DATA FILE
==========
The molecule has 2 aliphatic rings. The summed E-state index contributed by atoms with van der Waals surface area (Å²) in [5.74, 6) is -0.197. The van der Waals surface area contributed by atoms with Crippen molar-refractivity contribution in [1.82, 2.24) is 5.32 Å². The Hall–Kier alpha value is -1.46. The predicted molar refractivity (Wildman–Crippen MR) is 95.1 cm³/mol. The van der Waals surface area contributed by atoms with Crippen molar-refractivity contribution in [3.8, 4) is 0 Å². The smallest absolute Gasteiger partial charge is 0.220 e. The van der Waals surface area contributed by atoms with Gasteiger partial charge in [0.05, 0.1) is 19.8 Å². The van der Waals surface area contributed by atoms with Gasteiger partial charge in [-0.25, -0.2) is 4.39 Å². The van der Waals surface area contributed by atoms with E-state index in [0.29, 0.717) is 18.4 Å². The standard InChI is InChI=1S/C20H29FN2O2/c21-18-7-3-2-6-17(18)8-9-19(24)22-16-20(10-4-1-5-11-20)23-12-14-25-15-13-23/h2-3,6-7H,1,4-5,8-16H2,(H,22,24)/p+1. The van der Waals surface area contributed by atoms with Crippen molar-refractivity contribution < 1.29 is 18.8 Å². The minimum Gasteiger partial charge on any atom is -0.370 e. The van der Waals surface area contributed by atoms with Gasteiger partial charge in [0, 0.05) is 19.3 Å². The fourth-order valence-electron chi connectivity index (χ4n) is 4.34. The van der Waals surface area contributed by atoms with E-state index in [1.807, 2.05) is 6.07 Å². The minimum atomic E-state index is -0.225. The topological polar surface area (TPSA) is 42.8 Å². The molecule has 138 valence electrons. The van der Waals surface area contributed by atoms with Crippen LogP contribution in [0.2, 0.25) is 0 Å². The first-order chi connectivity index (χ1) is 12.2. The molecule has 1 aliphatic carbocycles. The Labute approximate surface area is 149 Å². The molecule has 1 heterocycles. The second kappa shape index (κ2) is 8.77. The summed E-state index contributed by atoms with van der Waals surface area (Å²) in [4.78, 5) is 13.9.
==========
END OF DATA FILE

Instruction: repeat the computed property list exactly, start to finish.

The molecule has 2 aliphatic rings. The summed E-state index contributed by atoms with van der Waals surface area (Å²) in [5.74, 6) is -0.197. The van der Waals surface area contributed by atoms with Crippen molar-refractivity contribution in [1.82, 2.24) is 5.32 Å². The Hall–Kier alpha value is -1.46. The predicted molar refractivity (Wildman–Crippen MR) is 95.1 cm³/mol. The van der Waals surface area contributed by atoms with Crippen molar-refractivity contribution in [3.8, 4) is 0 Å². The smallest absolute Gasteiger partial charge is 0.220 e. The van der Waals surface area contributed by atoms with Gasteiger partial charge in [0.05, 0.1) is 19.8 Å². The van der Waals surface area contributed by atoms with Gasteiger partial charge in [-0.25, -0.2) is 4.39 Å². The van der Waals surface area contributed by atoms with E-state index in [0.29, 0.717) is 18.4 Å². The standard InChI is InChI=1S/C20H29FN2O2/c21-18-7-3-2-6-17(18)8-9-19(24)22-16-20(10-4-1-5-11-20)23-12-14-25-15-13-23/h2-3,6-7H,1,4-5,8-16H2,(H,22,24)/p+1. The van der Waals surface area contributed by atoms with Crippen molar-refractivity contribution < 1.29 is 18.8 Å². The minimum Gasteiger partial charge on any atom is -0.370 e. The van der Waals surface area contributed by atoms with Gasteiger partial charge in [0, 0.05) is 19.3 Å². The fourth-order valence-electron chi connectivity index (χ4n) is 4.34. The van der Waals surface area contributed by atoms with E-state index in [1.807, 2.05) is 6.07 Å². The minimum atomic E-state index is -0.225. The topological polar surface area (TPSA) is 42.8 Å². The molecule has 138 valence electrons. The van der Waals surface area contributed by atoms with Crippen LogP contribution in [0.2, 0.25) is 0 Å². The first-order chi connectivity index (χ1) is 12.2. The molecule has 1 aliphatic carbocycles. The Labute approximate surface area is 149 Å². The molecule has 1 heterocycles. The second kappa shape index (κ2) is 8.77. The summed E-state index contributed by atoms with van der Waals surface area (Å²) in [4.78, 5) is 13.9.